The Listening Day – the way forward

One little detail from Saturday’s Listening Day made me pause for quiet meditation. It was the name badges.

Did anyone else who was there notice that most of us simply bore badges with our names on, some people had their title and diocese too? Yes, the bishops got the full works whereas the rest of us had stark names. Now, I don’t mind wearing a label with just my name on it. I never see my own pantomime title without having to supress a happy snort of derision anyway.

Perhaps they were their labels for Lambeth to ensure that they they get returned to the right diocese at the end of the process. I found myself wondering whether the bishops’ labels had printed on the reverse, “Please look after this bishop, thank you” in the manner of Paddington Bear.

None of this particularly bothered me though I wondered how that little decision came about.

However, it did get me thinking about other inequalities of the day and that in turn got me thinking about the way forward.

What do we do next was the cry? That the listening day was too little and too late was obvious to many (everyone?) but what comes next?

It is fairly clear to me that similar exercises might be carried out in localities around Scotland. Similar listening days in dioceses, areas/regions , congregations. Of course, we need to be clear that these days come at a high cost to some with a very low investment or risk from others.

However, let us not forget the inequalities of those badges. What can they teach us?

The model that the Listening Process offers is not the only way in which we might be dealing with these issues, but it seems to be the only show in town. Where does it lead us next?

Seems to me that there is more listening needed and there is a need for that listening to be mutual.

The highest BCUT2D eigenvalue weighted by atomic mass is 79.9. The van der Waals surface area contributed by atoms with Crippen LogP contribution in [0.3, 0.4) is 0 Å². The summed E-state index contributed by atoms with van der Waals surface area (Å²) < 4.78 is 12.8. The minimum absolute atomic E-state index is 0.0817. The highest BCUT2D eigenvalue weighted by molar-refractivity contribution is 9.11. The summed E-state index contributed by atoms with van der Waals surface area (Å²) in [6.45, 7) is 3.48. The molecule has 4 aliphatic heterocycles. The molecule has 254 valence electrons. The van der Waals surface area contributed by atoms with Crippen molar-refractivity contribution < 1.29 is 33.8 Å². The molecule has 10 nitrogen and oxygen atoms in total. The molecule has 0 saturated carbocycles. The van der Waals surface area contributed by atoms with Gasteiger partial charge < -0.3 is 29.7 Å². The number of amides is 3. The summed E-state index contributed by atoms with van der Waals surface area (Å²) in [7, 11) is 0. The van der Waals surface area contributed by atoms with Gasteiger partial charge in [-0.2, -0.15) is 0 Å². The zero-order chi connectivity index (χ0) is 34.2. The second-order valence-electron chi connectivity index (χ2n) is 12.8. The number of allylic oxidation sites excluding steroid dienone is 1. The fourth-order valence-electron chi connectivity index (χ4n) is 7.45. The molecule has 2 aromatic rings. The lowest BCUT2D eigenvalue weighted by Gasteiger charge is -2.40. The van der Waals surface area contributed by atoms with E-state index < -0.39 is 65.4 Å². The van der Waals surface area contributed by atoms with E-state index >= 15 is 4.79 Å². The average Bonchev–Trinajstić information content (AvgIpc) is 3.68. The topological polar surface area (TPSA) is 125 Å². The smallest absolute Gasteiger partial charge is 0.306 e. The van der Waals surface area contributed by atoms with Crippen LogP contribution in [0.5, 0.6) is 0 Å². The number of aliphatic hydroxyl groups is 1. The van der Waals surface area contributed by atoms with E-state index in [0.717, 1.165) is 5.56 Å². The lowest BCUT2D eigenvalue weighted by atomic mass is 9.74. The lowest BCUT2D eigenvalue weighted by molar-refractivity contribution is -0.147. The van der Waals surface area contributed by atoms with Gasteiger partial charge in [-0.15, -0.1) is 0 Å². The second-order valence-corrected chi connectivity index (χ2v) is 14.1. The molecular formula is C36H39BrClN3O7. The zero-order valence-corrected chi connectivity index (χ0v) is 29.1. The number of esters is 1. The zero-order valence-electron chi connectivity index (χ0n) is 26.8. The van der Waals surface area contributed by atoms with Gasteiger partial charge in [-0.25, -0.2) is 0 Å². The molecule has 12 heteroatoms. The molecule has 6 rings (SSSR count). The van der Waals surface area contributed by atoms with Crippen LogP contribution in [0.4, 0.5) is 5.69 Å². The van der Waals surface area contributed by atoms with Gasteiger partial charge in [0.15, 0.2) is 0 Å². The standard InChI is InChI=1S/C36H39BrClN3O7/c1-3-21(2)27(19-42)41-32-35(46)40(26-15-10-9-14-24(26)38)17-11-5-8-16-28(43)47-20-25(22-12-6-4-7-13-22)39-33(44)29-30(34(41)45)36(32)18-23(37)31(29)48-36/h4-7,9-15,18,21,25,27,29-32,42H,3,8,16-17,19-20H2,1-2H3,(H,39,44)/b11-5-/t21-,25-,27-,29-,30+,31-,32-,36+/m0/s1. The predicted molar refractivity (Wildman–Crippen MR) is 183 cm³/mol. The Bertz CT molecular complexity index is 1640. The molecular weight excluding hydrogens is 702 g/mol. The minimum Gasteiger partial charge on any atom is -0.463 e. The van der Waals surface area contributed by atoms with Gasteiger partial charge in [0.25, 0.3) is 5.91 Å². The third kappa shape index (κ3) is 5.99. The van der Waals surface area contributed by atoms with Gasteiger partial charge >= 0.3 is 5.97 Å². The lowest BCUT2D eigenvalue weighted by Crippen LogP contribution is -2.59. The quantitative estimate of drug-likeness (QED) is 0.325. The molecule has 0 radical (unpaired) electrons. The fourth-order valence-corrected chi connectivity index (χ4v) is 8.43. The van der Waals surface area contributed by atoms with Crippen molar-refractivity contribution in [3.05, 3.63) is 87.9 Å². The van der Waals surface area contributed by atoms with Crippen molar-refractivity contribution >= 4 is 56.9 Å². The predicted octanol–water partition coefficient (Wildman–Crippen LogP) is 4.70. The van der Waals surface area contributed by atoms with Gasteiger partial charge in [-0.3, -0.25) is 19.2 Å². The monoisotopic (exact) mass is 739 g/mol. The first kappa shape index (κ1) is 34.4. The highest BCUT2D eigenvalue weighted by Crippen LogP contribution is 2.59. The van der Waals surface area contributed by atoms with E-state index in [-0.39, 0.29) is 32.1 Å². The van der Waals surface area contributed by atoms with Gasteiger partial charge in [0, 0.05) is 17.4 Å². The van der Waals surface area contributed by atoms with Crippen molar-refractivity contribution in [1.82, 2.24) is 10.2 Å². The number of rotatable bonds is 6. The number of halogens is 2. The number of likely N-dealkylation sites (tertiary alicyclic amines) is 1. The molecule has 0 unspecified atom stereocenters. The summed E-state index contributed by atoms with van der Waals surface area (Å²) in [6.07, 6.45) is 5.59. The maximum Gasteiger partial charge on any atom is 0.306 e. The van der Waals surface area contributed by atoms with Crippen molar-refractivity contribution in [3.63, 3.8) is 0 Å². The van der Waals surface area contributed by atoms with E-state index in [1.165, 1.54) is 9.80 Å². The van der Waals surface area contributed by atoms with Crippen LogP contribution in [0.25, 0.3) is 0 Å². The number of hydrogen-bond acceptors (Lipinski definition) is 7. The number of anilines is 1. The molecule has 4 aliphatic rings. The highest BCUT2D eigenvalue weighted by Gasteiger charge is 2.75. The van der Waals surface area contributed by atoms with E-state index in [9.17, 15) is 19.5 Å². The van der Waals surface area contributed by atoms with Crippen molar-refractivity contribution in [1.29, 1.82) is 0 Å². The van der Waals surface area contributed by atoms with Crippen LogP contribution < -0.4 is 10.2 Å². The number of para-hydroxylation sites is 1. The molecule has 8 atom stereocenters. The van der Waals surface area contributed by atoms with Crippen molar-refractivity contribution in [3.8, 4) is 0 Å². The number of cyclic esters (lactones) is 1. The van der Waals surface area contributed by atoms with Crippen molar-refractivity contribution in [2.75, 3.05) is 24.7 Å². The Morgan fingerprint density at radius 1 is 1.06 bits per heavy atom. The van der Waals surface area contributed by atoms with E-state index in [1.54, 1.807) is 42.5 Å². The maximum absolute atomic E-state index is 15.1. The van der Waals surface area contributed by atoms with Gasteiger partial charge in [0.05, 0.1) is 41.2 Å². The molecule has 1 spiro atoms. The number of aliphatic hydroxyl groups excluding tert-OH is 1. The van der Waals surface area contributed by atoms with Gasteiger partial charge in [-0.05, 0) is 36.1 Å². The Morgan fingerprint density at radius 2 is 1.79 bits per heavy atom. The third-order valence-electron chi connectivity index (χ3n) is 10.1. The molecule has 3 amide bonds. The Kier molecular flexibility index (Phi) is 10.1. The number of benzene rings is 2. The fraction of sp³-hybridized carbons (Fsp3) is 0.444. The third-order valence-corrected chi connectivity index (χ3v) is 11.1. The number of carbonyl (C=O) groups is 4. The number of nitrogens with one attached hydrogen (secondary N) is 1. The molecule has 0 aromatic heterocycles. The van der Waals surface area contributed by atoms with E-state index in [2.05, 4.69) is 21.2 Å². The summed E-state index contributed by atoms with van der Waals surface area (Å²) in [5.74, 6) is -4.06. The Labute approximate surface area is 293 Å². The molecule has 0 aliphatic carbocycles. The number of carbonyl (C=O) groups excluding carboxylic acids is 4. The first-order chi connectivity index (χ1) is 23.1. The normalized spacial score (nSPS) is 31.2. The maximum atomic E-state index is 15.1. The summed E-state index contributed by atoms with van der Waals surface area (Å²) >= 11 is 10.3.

Thus, we need a Listening Day where we hear the experience of those who feel themselves to be out of kilter with the perceived majority view. We need a day of Listening to the experience of Evangelicals who sometimes express a great deal of hurt about they way in which they believe themselves to be treated.

What else? Well, a day of Listening to the Provincial Youth network dealing with sexuality issues is obvious, isn’t it? Or do we older Episcopalians think we know what they would say?

I think that we might need a day listening to the experience of clergy who have been divorced. That is one of the things I heard on Saturday that I was not expecting to hear.

And the bishops. Yes, if this Listening Day method has any currency, there has to be a mutuality about it which was curiously absent in those name badges. We need to have a day of Listening to our Bishops as they wrestle with all this, possibly both before and after Lambeth. It is not difficult to imagine the structure of this day – a serving bishop, a retired bishop who was at Lambeth before, a spouse of a bishop, a daughter of a bishop, a son of a bishop.

Hmmm. Yes.

We are a small church. There were plenty of people willing to carry this process forwards. We can do this as urgently as we need to. Can’t we?


  1. Hi Kevin. Regarding title and diocese badges…here’s another angle which I hope is not too patronising! Were these things not simply of a practical nature?

    At university I would assume a certain respect for the knowledge of someone with the title “professor” over “doctor”. Indeed, if I was engaged in conversation with someone who had a large responsibility, I would hope I would be smart enough to tailor my conversation appropriately. By knowing a bit about a person, I can avoid “putting my foot in it”, dumbing things down too much or discussing things “above” their area of specialism. So for them to share their title with me can be a practical act of kindness.

    Using a title is not always about showing off, rather it can (and should) be for the benefit of the interlocutor, not the badge-wearer. It can equally say “this is who you are talking to: I am not in disguise”.